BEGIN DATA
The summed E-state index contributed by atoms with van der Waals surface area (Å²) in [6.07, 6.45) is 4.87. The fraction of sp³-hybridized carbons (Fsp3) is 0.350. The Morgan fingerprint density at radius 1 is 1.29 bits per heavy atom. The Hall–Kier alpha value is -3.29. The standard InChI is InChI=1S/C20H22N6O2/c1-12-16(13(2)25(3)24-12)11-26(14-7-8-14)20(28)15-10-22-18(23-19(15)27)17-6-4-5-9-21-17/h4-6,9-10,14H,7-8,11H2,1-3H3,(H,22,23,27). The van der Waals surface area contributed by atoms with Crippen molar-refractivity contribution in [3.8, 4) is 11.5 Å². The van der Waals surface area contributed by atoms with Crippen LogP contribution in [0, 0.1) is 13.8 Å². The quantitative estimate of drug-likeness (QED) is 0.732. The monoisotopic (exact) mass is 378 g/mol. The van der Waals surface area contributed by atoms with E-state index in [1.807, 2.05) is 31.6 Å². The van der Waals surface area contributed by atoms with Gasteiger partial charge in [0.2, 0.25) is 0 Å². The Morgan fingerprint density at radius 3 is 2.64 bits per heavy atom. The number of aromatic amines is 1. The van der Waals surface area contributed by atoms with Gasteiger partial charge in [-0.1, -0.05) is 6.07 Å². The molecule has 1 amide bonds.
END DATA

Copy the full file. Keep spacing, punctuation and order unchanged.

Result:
The summed E-state index contributed by atoms with van der Waals surface area (Å²) in [6.07, 6.45) is 4.87. The fraction of sp³-hybridized carbons (Fsp3) is 0.350. The Morgan fingerprint density at radius 1 is 1.29 bits per heavy atom. The Hall–Kier alpha value is -3.29. The standard InChI is InChI=1S/C20H22N6O2/c1-12-16(13(2)25(3)24-12)11-26(14-7-8-14)20(28)15-10-22-18(23-19(15)27)17-6-4-5-9-21-17/h4-6,9-10,14H,7-8,11H2,1-3H3,(H,22,23,27). The van der Waals surface area contributed by atoms with Crippen molar-refractivity contribution in [3.8, 4) is 11.5 Å². The van der Waals surface area contributed by atoms with Crippen LogP contribution in [0, 0.1) is 13.8 Å². The quantitative estimate of drug-likeness (QED) is 0.732. The monoisotopic (exact) mass is 378 g/mol. The van der Waals surface area contributed by atoms with E-state index in [1.807, 2.05) is 31.6 Å². The van der Waals surface area contributed by atoms with Gasteiger partial charge in [0.2, 0.25) is 0 Å². The Morgan fingerprint density at radius 3 is 2.64 bits per heavy atom. The number of aromatic amines is 1. The van der Waals surface area contributed by atoms with Gasteiger partial charge in [-0.1, -0.05) is 6.07 Å². The molecule has 1 amide bonds.